By Karen McVeigh
Demonstrators who have gathered at New York air base for years say their constitutional right to protest has been compromised after colonel granted strict order of protection
Ever since the F16 fighters were replaced by Reaper drones at Hancock Air National Guard base in upstate New York three years ago, peace activists have engaged in regular anti-drone protests outside the facility. In that time they have learned what to expect: holding banners at a site across the road is tolerated; close proximity or blocking gates risks arrest for trespass or disorderly conduct, a fine, or at the most, a few uncomfortable nights in a cell.
But now, in what appears to be a significant escalation by base authorities, the activists have been subjected to what they describe as an “absurd” restraining order which they say breaches their constitutional right to protest.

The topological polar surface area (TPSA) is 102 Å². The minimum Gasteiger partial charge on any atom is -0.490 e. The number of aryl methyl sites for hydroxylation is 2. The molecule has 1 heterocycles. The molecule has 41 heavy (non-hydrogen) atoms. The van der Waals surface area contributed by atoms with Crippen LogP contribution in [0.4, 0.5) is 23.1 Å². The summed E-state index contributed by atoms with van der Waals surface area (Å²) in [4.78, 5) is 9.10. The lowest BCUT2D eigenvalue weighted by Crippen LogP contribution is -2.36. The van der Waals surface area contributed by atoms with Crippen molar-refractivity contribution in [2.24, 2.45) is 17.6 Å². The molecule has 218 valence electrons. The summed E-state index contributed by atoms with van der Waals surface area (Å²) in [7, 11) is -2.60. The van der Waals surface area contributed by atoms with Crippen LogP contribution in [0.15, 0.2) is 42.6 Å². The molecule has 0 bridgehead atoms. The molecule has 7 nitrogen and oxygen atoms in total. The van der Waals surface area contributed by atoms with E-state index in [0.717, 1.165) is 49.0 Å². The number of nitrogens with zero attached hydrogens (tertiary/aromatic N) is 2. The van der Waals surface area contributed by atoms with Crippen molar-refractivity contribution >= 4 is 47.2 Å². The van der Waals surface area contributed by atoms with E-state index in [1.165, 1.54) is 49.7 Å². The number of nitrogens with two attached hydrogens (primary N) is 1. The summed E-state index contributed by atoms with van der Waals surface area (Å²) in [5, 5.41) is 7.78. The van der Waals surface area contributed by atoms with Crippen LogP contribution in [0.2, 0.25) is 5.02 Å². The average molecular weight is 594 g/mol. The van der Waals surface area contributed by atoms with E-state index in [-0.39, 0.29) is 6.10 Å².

The order was issued by a judge [PDF] following the arrest of 17 protesters accused of blocking all three base entrances to traffic last month. It bans them specifically from approaching the home, school or workplace of Colonel Earl A Evans, a commander at the base. Failure to comply is a felony, punishable by up to seven years in jail.
Some of the activists are due to have the charges against them, including disorderly conduct and harassment, heard in Dewitt criminal court on Wednesday.
The arrested protesters, three of whom spoke to the Guardian, said they had never heard of Evans, had never met him and did not know what he looked like. He is the mission support group commander of the 174th fighter wing group, according to court documents.
Neither his home or school address is known to the defendants or detailed in the order, which names his place of work as 6001 East Molloy Road in Dewitt, New York – the military base. They are also banned from all forms of communication with Evans, including by email.